Here’s how they describe it: “Third party reproduction is a term used when another person is involved for any of the following: egg source, sperm source, or uterus - or a combination of all of these. In some cases, such as when a same-sex male couple would like to have a child, we would use a donor for the eggs and a gestational carrier for the uterus.”
That’s where an experienced fertility specialist (also known as a reproductive endocrinologist) comes in. These physicians have the experience to coordinate your care and help you find reliable sources for any additional puzzle pieces that your journey may require.
In the words of our third party team members, Diana, Nora, and Monica: “You want to locate a fertility practice that has a specialized, multi-disciplinary team with years of experience. As a result, they will have refined their process so that they are well-organized and knowledgeable. Preferably, the practice would get to know egg donors and intended parents well, and provide personalized, individual attention.”
How Can Infertility Specialists Help You?
Your chosen fertility practice would be involved every step of the way in finding donors (egg or sperm) and/or gestational carriers as needed. Locating a practice that has helped members of the LGBTQIA+ community is paramount to your comfort and ultimately, your success. It’s not enough for a practice to say that they help and support the LGBTQIA+ community, you’ll want to see proof that the REI practice has been vocal and visible in community affairs and organizations.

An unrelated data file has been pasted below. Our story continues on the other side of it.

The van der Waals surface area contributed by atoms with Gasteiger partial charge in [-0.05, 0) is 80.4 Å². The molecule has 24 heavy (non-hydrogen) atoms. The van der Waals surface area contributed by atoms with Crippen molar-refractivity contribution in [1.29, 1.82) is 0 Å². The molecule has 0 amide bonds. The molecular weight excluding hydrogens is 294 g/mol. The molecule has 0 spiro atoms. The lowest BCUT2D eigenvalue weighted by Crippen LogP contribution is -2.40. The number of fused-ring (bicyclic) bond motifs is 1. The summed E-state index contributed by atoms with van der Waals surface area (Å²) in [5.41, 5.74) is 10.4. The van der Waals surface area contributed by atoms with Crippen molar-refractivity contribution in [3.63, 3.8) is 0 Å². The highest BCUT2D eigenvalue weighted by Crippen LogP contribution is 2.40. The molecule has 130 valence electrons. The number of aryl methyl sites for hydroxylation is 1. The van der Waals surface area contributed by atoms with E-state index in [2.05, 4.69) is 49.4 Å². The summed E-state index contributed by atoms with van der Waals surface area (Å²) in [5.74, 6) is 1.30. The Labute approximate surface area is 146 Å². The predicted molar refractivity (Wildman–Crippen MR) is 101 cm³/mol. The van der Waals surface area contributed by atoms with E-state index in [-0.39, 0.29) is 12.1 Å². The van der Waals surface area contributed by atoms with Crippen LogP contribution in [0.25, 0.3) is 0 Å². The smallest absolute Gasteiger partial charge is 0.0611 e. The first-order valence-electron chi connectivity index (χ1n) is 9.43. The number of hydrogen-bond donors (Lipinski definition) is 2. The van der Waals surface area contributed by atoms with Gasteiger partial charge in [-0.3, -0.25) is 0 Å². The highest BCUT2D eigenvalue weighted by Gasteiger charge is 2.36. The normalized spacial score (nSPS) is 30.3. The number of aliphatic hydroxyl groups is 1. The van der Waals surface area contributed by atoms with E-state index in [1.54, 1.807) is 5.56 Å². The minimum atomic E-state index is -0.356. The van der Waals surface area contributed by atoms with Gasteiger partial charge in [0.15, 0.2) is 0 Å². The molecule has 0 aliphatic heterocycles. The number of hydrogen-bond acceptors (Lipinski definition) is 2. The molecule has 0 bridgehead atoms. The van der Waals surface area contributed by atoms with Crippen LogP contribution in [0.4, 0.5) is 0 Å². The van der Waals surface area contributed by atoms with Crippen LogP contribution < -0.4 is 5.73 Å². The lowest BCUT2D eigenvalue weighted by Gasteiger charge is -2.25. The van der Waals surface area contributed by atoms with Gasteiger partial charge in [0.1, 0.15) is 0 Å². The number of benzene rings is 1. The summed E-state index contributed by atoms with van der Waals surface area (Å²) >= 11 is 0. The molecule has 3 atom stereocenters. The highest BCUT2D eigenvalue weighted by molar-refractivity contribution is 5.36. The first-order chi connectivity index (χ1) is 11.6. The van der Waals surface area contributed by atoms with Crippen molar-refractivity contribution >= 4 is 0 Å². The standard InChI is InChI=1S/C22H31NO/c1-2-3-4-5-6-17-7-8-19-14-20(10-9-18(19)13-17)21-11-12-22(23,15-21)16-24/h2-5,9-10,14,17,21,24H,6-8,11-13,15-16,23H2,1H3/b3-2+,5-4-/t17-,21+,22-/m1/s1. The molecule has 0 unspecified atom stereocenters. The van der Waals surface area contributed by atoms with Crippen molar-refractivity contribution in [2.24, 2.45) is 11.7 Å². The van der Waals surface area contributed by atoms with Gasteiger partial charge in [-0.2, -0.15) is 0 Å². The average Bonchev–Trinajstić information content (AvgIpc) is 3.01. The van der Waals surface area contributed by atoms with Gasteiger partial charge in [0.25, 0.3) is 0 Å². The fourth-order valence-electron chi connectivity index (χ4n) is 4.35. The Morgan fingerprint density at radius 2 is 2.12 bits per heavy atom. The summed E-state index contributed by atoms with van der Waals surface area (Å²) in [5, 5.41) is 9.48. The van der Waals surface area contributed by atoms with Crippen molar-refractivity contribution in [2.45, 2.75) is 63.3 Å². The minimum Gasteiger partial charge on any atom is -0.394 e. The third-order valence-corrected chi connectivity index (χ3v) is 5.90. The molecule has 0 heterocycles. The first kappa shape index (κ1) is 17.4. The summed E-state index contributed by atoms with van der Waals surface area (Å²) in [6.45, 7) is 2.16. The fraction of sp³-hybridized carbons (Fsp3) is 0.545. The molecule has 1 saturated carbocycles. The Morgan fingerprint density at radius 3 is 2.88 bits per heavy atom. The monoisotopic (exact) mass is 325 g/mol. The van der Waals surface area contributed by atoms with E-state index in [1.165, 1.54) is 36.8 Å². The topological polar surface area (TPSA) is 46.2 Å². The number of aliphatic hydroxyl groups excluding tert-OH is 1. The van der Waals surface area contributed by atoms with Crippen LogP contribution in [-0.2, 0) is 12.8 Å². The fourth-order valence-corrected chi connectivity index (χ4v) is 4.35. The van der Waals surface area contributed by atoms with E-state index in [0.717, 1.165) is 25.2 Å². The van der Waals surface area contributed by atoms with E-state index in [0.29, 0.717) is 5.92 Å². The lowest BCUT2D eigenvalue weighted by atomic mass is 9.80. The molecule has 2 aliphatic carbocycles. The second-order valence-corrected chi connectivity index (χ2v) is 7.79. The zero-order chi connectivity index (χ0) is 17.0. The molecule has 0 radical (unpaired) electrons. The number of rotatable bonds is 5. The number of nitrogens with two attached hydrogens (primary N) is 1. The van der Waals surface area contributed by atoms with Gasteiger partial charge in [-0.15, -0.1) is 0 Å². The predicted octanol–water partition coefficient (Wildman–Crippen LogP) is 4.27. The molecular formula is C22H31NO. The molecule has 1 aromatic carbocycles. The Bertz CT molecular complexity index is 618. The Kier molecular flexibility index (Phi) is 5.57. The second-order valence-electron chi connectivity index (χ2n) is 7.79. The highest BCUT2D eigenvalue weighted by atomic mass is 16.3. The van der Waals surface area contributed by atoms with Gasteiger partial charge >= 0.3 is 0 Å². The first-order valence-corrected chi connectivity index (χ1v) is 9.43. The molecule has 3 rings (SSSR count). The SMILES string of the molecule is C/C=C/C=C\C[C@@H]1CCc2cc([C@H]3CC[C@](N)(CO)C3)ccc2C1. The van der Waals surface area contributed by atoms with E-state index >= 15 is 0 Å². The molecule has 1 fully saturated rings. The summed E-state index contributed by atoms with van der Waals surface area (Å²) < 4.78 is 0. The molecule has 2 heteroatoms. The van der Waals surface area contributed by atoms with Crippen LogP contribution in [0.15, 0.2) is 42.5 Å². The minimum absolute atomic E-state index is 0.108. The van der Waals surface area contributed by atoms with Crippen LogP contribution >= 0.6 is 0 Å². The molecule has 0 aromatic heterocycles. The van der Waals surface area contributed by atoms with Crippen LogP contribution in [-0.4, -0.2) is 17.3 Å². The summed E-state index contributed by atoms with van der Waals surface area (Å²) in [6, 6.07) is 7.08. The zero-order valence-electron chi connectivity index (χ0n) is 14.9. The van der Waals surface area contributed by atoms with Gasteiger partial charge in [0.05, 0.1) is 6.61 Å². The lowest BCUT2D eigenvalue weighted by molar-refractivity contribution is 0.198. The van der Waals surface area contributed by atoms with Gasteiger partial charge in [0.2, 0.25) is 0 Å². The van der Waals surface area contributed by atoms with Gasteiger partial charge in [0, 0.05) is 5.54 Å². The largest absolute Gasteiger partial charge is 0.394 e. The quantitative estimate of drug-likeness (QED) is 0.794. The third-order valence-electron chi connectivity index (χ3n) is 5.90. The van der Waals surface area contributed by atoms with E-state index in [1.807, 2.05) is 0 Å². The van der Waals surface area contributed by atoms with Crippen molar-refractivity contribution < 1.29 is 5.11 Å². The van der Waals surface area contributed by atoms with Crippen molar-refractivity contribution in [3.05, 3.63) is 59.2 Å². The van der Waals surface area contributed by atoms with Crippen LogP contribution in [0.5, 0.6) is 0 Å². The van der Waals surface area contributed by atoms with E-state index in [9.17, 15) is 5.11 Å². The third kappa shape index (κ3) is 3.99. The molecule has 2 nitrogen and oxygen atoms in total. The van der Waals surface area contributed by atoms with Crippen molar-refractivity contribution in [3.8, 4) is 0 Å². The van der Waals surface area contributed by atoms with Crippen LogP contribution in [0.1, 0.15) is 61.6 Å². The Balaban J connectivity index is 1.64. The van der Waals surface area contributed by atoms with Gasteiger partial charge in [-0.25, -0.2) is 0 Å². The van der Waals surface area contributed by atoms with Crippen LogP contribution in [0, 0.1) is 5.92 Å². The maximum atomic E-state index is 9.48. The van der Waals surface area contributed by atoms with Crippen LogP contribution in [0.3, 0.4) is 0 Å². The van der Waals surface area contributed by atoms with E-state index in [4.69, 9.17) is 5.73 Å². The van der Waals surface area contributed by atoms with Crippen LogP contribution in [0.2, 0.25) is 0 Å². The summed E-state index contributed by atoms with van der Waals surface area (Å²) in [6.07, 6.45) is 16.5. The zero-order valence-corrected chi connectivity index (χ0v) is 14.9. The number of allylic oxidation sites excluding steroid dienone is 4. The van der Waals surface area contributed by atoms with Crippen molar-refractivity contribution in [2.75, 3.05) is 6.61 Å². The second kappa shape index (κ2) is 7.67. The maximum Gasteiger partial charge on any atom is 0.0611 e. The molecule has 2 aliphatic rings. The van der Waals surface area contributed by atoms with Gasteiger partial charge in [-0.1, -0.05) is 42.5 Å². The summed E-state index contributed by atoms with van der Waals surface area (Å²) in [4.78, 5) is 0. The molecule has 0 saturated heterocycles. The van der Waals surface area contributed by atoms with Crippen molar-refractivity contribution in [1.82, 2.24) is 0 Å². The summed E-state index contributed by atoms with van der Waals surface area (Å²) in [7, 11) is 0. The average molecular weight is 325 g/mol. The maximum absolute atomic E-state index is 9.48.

One of the most reliable ways to see how a practice has treated members of the LGBTQIA+ community is by looking up that practice in the Healthcare Equality Index. (The Human Rights Campaign has an educational arm, called the Healthcare Equality Index, that evaluates health care providers and healthcare facilities and rates them on their LGBTQIA+ inclusivity, specifically designating those providers that reach the highest level, earning a score of 100, as a LGBTQ Healthcare Equality Leader.)
The Language of LGBTQ+ Family Building